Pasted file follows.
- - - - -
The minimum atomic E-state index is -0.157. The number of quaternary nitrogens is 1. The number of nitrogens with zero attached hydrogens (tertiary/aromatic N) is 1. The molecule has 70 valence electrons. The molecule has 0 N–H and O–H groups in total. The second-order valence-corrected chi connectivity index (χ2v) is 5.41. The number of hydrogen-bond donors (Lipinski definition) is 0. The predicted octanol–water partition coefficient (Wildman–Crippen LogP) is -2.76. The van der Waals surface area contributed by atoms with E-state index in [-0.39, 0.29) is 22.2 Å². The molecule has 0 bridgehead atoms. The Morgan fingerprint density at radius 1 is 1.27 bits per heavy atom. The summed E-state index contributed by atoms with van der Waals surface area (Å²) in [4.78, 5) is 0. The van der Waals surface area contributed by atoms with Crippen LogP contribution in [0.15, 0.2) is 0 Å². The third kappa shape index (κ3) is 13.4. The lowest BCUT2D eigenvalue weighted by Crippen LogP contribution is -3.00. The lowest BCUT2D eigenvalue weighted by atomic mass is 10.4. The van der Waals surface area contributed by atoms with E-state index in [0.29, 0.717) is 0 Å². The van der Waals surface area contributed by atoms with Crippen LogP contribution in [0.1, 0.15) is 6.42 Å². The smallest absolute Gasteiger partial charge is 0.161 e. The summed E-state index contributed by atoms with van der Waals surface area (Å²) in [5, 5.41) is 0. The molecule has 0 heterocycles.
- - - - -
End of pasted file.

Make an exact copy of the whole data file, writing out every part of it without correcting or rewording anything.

The minimum atomic E-state index is -0.157. The number of quaternary nitrogens is 1. The number of nitrogens with zero attached hydrogens (tertiary/aromatic N) is 1. The molecule has 70 valence electrons. The molecule has 0 N–H and O–H groups in total. The second-order valence-corrected chi connectivity index (χ2v) is 5.41. The number of hydrogen-bond donors (Lipinski definition) is 0. The predicted octanol–water partition coefficient (Wildman–Crippen LogP) is -2.76. The van der Waals surface area contributed by atoms with E-state index in [-0.39, 0.29) is 22.2 Å². The molecule has 0 bridgehead atoms. The Morgan fingerprint density at radius 1 is 1.27 bits per heavy atom. The summed E-state index contributed by atoms with van der Waals surface area (Å²) in [4.78, 5) is 0. The van der Waals surface area contributed by atoms with Crippen LogP contribution in [0.15, 0.2) is 0 Å². The third kappa shape index (κ3) is 13.4. The lowest BCUT2D eigenvalue weighted by Crippen LogP contribution is -3.00. The lowest BCUT2D eigenvalue weighted by atomic mass is 10.4. The van der Waals surface area contributed by atoms with E-state index in [0.29, 0.717) is 0 Å². The van der Waals surface area contributed by atoms with Crippen LogP contribution in [0.1, 0.15) is 6.42 Å². The smallest absolute Gasteiger partial charge is 0.161 e. The summed E-state index contributed by atoms with van der Waals surface area (Å²) in [5, 5.41) is 0. The molecule has 0 heterocycles.